A minister friend once observed wryly that if you royally screw up on the job (canoodling, blowing through the endowment) you normally get a handsome settlement from your church to get you to go away quietly. Do an exemplary job and you get a lot of love and a farewell supper in the church basement.
And so, in politics, if you have a whole lot of miscues, as McGinn has, you get rewarded with the good fortune of a whole lot of challengers, dividing up the opposition. That may happen with McGinn. If, say, five or more challengers get in the race, that would assure McGinn’s surviving the primary, where he might only need about 16-20 percent of the vote. And his general-election opponent might have weaknesses that McGinn could overcome. (Too close to business for Tim Burgess or broker Charlie Staadecker; too volatile a personality for Ed Murray; too narrow an agenda for Peter Steinbrueck, etc.)
It also matters with these challengers whose hide they are taking their votes from. Some candidates, such as former city councilmember Steinbrueck, would take votes away from McGinn’s green and anti-downtown base, as would councilmember Bruce Harrell and Asian businessman Albert Shen, drawing off minority votes from McGinn. Others, such as Port Commissioner Bill Bryant (toying with getting in), Staadecker, and former Bellevue mayor Cary Bozeman (pondering a race focused on doing the central waterfront park right), would take votes away from Burgess.
On the other hand, if the race comes down to a small number of good vote-getters, such as Burgess, Murray, and Steinbrueck, you could easily see McGinn duplicating the fate of former mayors Paul Schell and Greg Nickels by being squeezed out in the August primary.
A lot depends on how well Councilmember Burgess does in the next few months. If he is able to get key endorsements and a good war chest, he can probably discourage the long-shot candidates and keep certain last-minute possibilities (notably former King County Executive Ron Sims) from getting in. Equally critical is how well Sen. Ed Murray, who announced a tentative campaign last week, does in getting key backers, especially in the gay community, to keep their powder dry. If Murray can do that, others still deciding will have a better chance. The early fundraising shows McGinn with $95,000 in so far, Burgess with $25,000, and Staadecker with $60,000.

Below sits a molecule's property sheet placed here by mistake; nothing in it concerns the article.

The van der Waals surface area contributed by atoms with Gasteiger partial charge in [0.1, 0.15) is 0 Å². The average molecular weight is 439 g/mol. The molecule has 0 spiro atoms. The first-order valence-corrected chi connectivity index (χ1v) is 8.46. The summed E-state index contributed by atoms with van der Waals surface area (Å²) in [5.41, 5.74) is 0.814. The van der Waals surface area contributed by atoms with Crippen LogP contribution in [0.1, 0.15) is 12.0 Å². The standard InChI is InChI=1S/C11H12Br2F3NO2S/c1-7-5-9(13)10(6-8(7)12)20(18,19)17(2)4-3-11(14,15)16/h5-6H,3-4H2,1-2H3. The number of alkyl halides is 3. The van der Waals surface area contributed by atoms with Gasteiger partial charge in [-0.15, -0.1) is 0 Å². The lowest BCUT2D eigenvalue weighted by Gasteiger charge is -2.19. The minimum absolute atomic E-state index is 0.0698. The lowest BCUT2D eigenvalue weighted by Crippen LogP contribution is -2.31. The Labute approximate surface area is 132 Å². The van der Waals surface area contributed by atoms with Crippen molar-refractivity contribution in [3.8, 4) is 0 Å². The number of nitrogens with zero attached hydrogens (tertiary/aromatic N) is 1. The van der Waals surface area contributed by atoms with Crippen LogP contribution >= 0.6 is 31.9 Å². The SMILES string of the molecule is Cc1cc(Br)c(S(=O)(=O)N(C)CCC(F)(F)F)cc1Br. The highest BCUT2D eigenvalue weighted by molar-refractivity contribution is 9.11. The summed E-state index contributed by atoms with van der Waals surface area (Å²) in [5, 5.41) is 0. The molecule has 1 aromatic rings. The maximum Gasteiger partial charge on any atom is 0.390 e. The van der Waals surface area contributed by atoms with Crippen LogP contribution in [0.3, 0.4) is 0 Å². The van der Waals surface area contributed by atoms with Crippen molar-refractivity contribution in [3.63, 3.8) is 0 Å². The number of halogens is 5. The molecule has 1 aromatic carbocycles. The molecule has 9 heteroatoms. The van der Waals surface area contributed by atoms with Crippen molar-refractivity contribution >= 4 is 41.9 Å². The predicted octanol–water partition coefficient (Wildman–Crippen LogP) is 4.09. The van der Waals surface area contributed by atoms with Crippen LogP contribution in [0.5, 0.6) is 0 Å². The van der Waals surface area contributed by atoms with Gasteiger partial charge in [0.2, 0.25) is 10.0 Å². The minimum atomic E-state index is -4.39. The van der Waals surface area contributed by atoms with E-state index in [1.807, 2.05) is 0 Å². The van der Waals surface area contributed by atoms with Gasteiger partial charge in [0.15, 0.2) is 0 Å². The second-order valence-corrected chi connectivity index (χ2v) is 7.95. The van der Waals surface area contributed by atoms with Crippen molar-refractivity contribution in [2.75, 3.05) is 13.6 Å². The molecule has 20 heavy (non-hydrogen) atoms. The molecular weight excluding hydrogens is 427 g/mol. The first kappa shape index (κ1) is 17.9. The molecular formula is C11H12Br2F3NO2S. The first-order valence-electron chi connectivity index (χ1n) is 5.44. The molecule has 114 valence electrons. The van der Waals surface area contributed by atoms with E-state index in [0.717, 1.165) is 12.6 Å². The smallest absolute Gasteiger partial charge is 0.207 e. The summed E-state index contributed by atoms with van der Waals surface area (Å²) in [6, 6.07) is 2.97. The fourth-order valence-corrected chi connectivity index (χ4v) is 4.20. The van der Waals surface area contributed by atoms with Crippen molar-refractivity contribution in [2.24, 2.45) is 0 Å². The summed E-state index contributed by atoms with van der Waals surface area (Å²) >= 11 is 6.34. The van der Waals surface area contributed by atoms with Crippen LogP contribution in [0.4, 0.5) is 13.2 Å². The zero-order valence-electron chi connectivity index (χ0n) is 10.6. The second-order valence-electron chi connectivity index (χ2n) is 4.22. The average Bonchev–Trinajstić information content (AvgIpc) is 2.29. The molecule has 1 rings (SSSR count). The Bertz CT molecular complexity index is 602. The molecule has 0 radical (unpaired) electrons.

Murray's prospects got more complicated after the Senate coup a few days ago. The chances of a deadlocked legislative session, keeping Murray in Olympia far into prime campaigning (and fundraising) season, could force Murray to decide whether to resign his Senate seat or forgo the mayor's race. Similarly, the toppling of the Senate Democrats, shortly after electing Murray their leader, does not exactly fortify his credentials as a leader.
Here I might dust off my three historic axioms for the Seattle mayor’s race. First, city councilmembers rarely rise, since they have a reputation for nit-picky, process-driven small ball. Second, the more liberal candidate always wins the general election (and probably only Ron Sims could get to the left of McGinn). Third, last-in, best-shot: the candidate who gets in at the last minute has a huge advantage, given the intense media attention to early entrants, and the opportunity for tactical positioning by a late-entrant candidate. (Mayors Norm Rice, Paul Schell, and Mike McGinn all practiced this tactic.) Axiom three could spell a big advantage for Murray who, due to his duties as Senate Democratic leader, will be a last-minute guy.
As for the “course race,” let us ask what kind of mayor does Seattle need in the next four years, as opposed to which candidate needs the job? Here are a few scenarios, with some indication of which candidates would do best.